One of the other winners this year was prof. Lawrence Lessig of the Stanford Law School (category: law). Previous winners in the category ethics are Peter Singer (Princeton University, known for his work on animal rights) and Carl Mitcham (Colorado School of Mines, known for his work in the ethics and philosopy of technology). Previous winners of a World Technology Award in other categories include amongst others former America vice-president Al Gore, economist and banker Muhammed Yunus (known from the micro credits) and biologist Craig Venter (known for the Human Genome Project).
During his career professor Van den Hoven has actively and successfully advocated a reorientation in ethics. According to Van den Hoven ethics should concern itself much more with the large challenges of our time, in which new technologies – in the areas of health, energy, ICT, bio-nano, robotics, etc. – play a central role. A core concept in his work is ‘value sensitive design’. He argues for a close collaboration between ethicists and engineers and taking moral values such as privacy and autonomy into account in an early stage of designing new technologies. In the past few years Van den Hoven was the driving force between the new, multidisciplinary grant program ‘Responsible Innovation’ of NWO, the Netherlands Organisation for Scientific Research.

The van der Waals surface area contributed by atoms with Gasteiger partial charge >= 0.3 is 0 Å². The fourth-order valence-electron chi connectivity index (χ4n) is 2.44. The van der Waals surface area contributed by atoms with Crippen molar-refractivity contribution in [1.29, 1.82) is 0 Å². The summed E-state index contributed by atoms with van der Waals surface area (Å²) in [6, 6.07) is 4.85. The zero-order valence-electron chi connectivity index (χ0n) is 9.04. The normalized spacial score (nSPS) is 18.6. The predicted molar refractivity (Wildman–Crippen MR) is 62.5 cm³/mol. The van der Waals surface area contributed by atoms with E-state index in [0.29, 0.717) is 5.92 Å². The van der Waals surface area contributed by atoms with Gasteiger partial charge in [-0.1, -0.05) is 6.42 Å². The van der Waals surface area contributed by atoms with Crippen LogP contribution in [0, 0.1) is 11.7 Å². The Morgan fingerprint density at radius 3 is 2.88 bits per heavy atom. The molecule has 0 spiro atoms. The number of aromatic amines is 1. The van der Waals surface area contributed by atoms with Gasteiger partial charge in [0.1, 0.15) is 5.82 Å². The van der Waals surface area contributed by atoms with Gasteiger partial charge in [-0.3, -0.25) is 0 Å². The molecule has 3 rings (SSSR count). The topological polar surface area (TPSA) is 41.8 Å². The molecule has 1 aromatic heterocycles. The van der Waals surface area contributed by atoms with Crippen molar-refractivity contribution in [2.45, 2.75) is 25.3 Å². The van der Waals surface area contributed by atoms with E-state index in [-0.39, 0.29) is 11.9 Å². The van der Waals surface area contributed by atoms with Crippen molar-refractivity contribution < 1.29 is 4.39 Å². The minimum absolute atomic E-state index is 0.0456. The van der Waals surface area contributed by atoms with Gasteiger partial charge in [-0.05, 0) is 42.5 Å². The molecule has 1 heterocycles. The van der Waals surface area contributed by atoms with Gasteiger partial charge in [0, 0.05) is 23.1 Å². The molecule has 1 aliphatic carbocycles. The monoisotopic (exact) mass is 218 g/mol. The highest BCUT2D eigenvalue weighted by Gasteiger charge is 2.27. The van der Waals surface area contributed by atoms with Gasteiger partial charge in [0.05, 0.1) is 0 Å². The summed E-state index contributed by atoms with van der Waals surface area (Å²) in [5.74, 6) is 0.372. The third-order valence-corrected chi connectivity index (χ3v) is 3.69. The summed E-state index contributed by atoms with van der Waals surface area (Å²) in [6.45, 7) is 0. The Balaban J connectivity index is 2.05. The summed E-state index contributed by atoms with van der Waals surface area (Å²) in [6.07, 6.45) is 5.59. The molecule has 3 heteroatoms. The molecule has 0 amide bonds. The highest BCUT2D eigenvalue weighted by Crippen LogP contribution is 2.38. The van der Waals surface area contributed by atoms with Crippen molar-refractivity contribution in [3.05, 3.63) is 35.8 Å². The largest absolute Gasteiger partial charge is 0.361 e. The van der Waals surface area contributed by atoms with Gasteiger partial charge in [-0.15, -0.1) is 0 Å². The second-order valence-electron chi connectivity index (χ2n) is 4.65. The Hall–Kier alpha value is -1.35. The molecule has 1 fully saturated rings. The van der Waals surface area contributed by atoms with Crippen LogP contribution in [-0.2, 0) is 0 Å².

The awards have been granted annually since 2000 by the World Technology Network (WTN). This is an exclusive network of about a 1000 of the most innovative people active in the area of science and technology, from more than 60 countries. The members of the network nominate people for an award in one of the categories and choose a winner. The prize thus means acknowledgement of his work by prominent and influential scientists, entrepreneurs, journalists and policy makers. Nominees and winners subsequently become members of the WTN themselves.